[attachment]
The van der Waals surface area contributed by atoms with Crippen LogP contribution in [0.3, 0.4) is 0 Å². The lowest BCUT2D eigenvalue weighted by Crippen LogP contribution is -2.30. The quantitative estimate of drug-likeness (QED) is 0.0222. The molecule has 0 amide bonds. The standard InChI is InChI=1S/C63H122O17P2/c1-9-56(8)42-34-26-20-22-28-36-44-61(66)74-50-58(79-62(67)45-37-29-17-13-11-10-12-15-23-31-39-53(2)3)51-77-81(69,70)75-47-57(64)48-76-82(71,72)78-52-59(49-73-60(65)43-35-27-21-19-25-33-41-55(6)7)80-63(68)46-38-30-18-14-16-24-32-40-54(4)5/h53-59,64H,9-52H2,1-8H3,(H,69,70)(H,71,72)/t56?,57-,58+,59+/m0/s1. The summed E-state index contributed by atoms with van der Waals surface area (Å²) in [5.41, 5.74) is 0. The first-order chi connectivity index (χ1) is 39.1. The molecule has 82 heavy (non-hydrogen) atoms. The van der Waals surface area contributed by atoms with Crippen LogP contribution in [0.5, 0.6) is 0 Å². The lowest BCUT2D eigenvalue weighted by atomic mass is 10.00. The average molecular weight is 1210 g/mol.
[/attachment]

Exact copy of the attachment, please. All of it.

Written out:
The van der Waals surface area contributed by atoms with Crippen LogP contribution in [0.3, 0.4) is 0 Å². The lowest BCUT2D eigenvalue weighted by Crippen LogP contribution is -2.30. The quantitative estimate of drug-likeness (QED) is 0.0222. The molecule has 0 amide bonds. The standard InChI is InChI=1S/C63H122O17P2/c1-9-56(8)42-34-26-20-22-28-36-44-61(66)74-50-58(79-62(67)45-37-29-17-13-11-10-12-15-23-31-39-53(2)3)51-77-81(69,70)75-47-57(64)48-76-82(71,72)78-52-59(49-73-60(65)43-35-27-21-19-25-33-41-55(6)7)80-63(68)46-38-30-18-14-16-24-32-40-54(4)5/h53-59,64H,9-52H2,1-8H3,(H,69,70)(H,71,72)/t56?,57-,58+,59+/m0/s1. The summed E-state index contributed by atoms with van der Waals surface area (Å²) in [5.41, 5.74) is 0. The first-order chi connectivity index (χ1) is 39.1. The molecule has 82 heavy (non-hydrogen) atoms. The van der Waals surface area contributed by atoms with Crippen LogP contribution in [0.5, 0.6) is 0 Å². The lowest BCUT2D eigenvalue weighted by atomic mass is 10.00. The average molecular weight is 1210 g/mol.